The dreaded blue screen of death (BSoD) has been around since Windows 95. It is scary in a way that this blue screen can happen anytime without the user expecting it and there is no way to recover from this blue screen other than restarting the computer. Obviously the biggest problem is actually when you are working on something important and haven’t got a chance to save it. An unexpected blue screen will just cause you to lose all or some parts of your work depending on how often it is being saved. Other than that, the blue screen on an older Windows does look a bit scary with all the text and technical information on screen. Fortunately the blue screen on Windows 8.1 doesn’t look so frightening.
Anything can cause a blue screen in Windows. It can be from an unstable driver for a hardware device, 3rd party software such as an antivirus/firewall, or even a rootkit based malware. It can also be caused by an attacker exploiting or in another word “nuking” an unpatched Windows. Hardware such as memory, CPU and motherboards that are failing can also randomly cause blue screen.
If the blue screen is caused by software, an inexperienced computer technician will have to spend more time to determine the culprit by going through the process of elimination of disabling all 3rd party programs that startup automatically, enable them one at a time and test until they experience the blue screen. However with the right tools in hand, it can quickly reveal which software is possibly causing the blue screen so you can work towards fixing the problem. Here we have 3 free software that can do that. 1. BlueScreenView
BlueScreenView is a small and portable tool developed by NirSoft that is capable of quickly showing you which file caused the blue screen. All you need to do is download the program, run it and it will automatically analyze the minidump files that are created during the blue screen. The top pane shows the dump files while the lower pane shows the offending files that caused the crash. If the blue screen is caused by a third party program, the driver file should be listed in the lower pane.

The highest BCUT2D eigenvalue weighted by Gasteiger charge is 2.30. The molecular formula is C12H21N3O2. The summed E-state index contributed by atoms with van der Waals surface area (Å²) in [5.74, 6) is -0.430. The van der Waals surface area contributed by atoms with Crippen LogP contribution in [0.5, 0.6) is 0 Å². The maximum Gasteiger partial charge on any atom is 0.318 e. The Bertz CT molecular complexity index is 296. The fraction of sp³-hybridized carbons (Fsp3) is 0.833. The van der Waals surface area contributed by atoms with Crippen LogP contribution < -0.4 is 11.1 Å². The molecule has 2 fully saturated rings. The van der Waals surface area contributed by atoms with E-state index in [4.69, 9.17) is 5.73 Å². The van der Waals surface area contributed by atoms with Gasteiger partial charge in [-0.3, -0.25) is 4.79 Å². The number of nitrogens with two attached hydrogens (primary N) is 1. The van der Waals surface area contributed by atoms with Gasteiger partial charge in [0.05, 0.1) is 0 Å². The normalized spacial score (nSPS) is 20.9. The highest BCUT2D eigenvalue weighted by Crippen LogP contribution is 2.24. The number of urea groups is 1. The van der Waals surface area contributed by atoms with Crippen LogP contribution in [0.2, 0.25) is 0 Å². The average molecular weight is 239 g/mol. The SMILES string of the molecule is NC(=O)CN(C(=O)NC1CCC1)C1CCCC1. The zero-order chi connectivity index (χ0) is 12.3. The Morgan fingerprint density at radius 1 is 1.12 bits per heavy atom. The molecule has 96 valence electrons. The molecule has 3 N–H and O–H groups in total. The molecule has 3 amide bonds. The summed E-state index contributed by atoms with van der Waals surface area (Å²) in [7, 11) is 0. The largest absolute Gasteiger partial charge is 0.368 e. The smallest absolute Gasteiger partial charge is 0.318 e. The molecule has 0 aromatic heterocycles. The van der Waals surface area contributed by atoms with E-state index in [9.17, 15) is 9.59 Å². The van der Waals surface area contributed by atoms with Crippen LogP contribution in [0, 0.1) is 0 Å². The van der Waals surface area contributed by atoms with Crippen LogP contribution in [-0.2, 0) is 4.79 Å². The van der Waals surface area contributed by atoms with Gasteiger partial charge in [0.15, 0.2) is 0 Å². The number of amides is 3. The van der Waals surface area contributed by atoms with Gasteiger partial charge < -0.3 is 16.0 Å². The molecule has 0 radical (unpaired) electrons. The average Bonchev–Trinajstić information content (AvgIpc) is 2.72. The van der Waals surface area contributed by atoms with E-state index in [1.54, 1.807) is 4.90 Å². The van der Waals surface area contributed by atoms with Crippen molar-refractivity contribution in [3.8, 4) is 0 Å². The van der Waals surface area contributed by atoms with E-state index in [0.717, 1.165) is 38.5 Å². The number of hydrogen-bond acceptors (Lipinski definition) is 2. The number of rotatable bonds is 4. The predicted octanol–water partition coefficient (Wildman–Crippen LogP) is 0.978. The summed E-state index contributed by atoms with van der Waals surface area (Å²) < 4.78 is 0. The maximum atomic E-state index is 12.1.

The drivers that are found in crash stack will be highlighted and those are the files that you should pay attention to. Double clicking on the driver file listed at the lower pane will show every detail about the file such as the stack addresses, size, time stamp and etc. We can see that it was a system file driver belonged to “Resplendence WhoCrashed Crash Dump Test” that caused the blue screen.
It is also possible to generate an HTML report for sharing or logging purposes. Do take note that you’ll need to download a separate 64-bit version of BlueScreenView if you intend to run it on a 64-bit version of Windows.
WhoCrashed Home Edition also does pretty much the same thing as BlueScreenView except it tries to be more user friendly. You’ll need to click the Analyze button to start analyzing the minidump files and scroll down to see the crash dump analysis report. It shows you which file probably caused the blue screen and the bug check description helps the user to understand better. As you can see from the screenshot below, it says that the crash appears to be a typical software driver bug and is not likely to be caused by a hardware problem.
The Home Edition is free for home use only. You’ll need to purchase the Pro version if there is a need to run WhoCrashed in a commercial environment and displaying dump details, kernel stacks and loaded modules. Although WhoCrashed comes in a setup installer, it can actually run as a portable program by simply copying the program’s folder to a USB flash drive and run the executable file.
3. Manually Analyzing Minidumps
Debugging a program to locate the bug so that the problem can be fixed is not an easy task and not something every IT person is capable of. The 2 tools mentioned above are made to be user friendly so that both beginner and expert can tell which offending driver might have caused the blue screen. Although there are quite a few good third party debuggers, WinDbg, a free debugging tool by Microsoft is commonly used to analyze the minidump file and it involves command line usage.
If you do not have WhoCrashed or BlueScreenView at hand, a simple solution is to analyze the memory dump file online. All you need is a web browser with an internet connection to visit the webpage, upload the .dmp file and wait for a few seconds for a report to be automatically generated. Follow the simple steps below to analyze minidump file online.
3b. Click the “Browse” button and select the .dmp file which is normally located at C:\Windows\Minidump. If UAC is enabled, you need to copy the .dmp file from the Minidump folder to another location such as Desktop otherwise you’ll receive an error message saying that “You don’t have permission to open this file.”
3c. Once you’ve selected the .dmp file to analyze, click the “Upload Dump” button. The file size of a minidump .dmp file is normally quite small at around 150KB to 300KB so the upload won’t take very long.
3d. On the analysis report, take note of the MODULE_NAME and IMAGE_NAME which shows the file or program that caused the crash in Windows.
Additional Notes: If it is a file from a third party program or a driver for a hardware device, updating or disabling it can stop the blue screen from happening. If it a file from Windows, there are chances that one of the hardware such as memory, CPU or mainboard is failing. You should run a memory test first since it is easy to do that by pressing the Start button and type mdshed which will run the Windows Memory Diagnostic program.